How to let someone help you if you’re fiercely independent

20 April, 2023 / words by IALH Editorial Team

Written by Kelle Salle

Image by @teyanataylor

The song ‘Independent Women’ by Destiny’s Child championed self-sufficiency and encouraged women to live the life they wanted without having to ask anyone for help, especially the opposite sex. While the song’s message maintains a certain relevance two decades on, the reality is that independence can be taken to certain extremes. We live in a society that loves to tell us that we can be-it-all and do-it-all. The pandemic and the cost of living crisis hasn’t helped things as being isolated from our loved ones or not being able to afford to go out with friends will only heighten hyper independence.

According to VeryWell, hyper-independence ‘refers to individual attempts to be fully independent in all things, even when it is not helpful to do so or when they truly need help or support from others.’ If you are fiercely independent and worry about how it might be affecting your personal and professional relationships, I would recommend going to therapy. A lot of conditioning starts in childhood and therapy is a great tool because it helps you understand why you do the things you do. A good therapist can also put systems in place to help you do some inner work.

We’ve asked Shomi, Psychological Therapist at Lafiyah Health to share some insight on what being fiercely independent looks like as well as how to start asking others for help.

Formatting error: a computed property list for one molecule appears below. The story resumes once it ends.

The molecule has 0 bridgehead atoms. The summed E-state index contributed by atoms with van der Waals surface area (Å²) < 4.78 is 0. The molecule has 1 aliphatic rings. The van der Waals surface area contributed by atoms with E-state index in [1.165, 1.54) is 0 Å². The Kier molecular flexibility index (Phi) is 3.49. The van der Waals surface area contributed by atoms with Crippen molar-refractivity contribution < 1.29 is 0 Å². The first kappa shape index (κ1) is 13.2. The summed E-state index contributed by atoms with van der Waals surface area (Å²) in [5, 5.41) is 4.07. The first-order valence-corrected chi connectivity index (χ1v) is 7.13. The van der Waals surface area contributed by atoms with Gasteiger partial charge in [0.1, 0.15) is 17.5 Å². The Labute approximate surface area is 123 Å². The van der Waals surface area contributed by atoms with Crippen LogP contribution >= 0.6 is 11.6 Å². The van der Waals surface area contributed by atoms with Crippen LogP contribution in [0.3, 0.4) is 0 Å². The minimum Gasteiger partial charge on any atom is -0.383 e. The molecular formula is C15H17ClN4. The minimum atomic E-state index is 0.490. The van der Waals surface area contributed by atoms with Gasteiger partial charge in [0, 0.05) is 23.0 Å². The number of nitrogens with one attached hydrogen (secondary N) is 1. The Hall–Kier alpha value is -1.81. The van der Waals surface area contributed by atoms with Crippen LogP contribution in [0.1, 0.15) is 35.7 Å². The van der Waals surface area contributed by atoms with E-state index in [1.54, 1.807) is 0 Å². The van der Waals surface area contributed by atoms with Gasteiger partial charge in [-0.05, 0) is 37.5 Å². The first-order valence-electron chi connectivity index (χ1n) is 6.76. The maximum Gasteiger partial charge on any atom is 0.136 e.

What is hyper-independence?

Not being able to celebrate yourself – If you struggle to feel accomplished or accept compliments, you might be fiercely independent. Those who are fiercely independent also have a constant inclination to reach the next goal and as a result, the reward system in their minds isn’t triggered by their achievements.

A lack of trust – Being fiercely independent can also result from a lack of trust. You may find that you’re able to depend on others but you don’t believe that your actions will be reciprocated, so you rarely reach out for help.

Neglecting your emotional needs – This looks like struggling to identify your own emotional needs and not knowing your limits. You may only notice when you need rest when you experience physical ailments such as headaches, fatigue, muscle pain etc.

Being avoidant – FiercelyIndependent people are often avoidant in relationships and struggle to be vulnerable. They may also find reasons to end relationships instead of exploring workable solutions.

How can hyper independent people let someone help them?

Being intentional about asking for help is a good place to start. You may not feel like you need help at first, but everyone can benefit from support. The more you normalise receiving support from others, the better you become at identifying your needs.

The final takeaway

Allow yourself to be human. Needing help isn’t a sign of weakness. It’s normal to ask for (and want) help. Something else to keep in mind is that other people disappointing you isn’t reflective of humanity as a whole. People will disappoint you for various reasons, and sometimes they won’t. You just have to take that risk and work on building trust in yourself and others.


IALH Editorial Team


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